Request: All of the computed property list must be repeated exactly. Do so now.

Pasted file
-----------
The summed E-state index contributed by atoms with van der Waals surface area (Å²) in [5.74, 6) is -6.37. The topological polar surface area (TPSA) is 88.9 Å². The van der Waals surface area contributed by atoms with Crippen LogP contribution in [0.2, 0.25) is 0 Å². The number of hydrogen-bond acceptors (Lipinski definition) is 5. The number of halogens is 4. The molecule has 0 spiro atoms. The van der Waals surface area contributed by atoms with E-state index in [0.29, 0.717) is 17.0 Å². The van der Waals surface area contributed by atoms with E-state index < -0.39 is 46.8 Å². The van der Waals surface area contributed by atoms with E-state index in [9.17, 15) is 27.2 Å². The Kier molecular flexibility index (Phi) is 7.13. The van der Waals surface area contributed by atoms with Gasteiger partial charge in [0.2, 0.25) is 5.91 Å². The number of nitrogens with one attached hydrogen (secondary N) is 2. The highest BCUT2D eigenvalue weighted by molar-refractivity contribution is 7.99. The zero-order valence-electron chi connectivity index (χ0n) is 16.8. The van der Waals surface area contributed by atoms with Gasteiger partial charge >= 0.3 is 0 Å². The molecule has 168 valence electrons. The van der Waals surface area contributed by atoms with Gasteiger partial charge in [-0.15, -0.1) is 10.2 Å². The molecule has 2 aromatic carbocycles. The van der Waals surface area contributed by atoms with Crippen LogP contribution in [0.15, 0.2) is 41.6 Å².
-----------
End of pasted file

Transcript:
The summed E-state index contributed by atoms with van der Waals surface area (Å²) in [5.74, 6) is -6.37. The topological polar surface area (TPSA) is 88.9 Å². The van der Waals surface area contributed by atoms with Crippen LogP contribution in [0.2, 0.25) is 0 Å². The number of hydrogen-bond acceptors (Lipinski definition) is 5. The number of halogens is 4. The molecule has 0 spiro atoms. The van der Waals surface area contributed by atoms with E-state index in [0.29, 0.717) is 17.0 Å². The van der Waals surface area contributed by atoms with E-state index < -0.39 is 46.8 Å². The van der Waals surface area contributed by atoms with E-state index in [9.17, 15) is 27.2 Å². The Kier molecular flexibility index (Phi) is 7.13. The van der Waals surface area contributed by atoms with Gasteiger partial charge in [0.2, 0.25) is 5.91 Å². The number of nitrogens with one attached hydrogen (secondary N) is 2. The highest BCUT2D eigenvalue weighted by molar-refractivity contribution is 7.99. The zero-order valence-electron chi connectivity index (χ0n) is 16.8. The van der Waals surface area contributed by atoms with Gasteiger partial charge >= 0.3 is 0 Å². The molecule has 168 valence electrons. The van der Waals surface area contributed by atoms with Gasteiger partial charge in [-0.15, -0.1) is 10.2 Å². The molecule has 2 aromatic carbocycles. The van der Waals surface area contributed by atoms with Crippen LogP contribution in [0.15, 0.2) is 41.6 Å².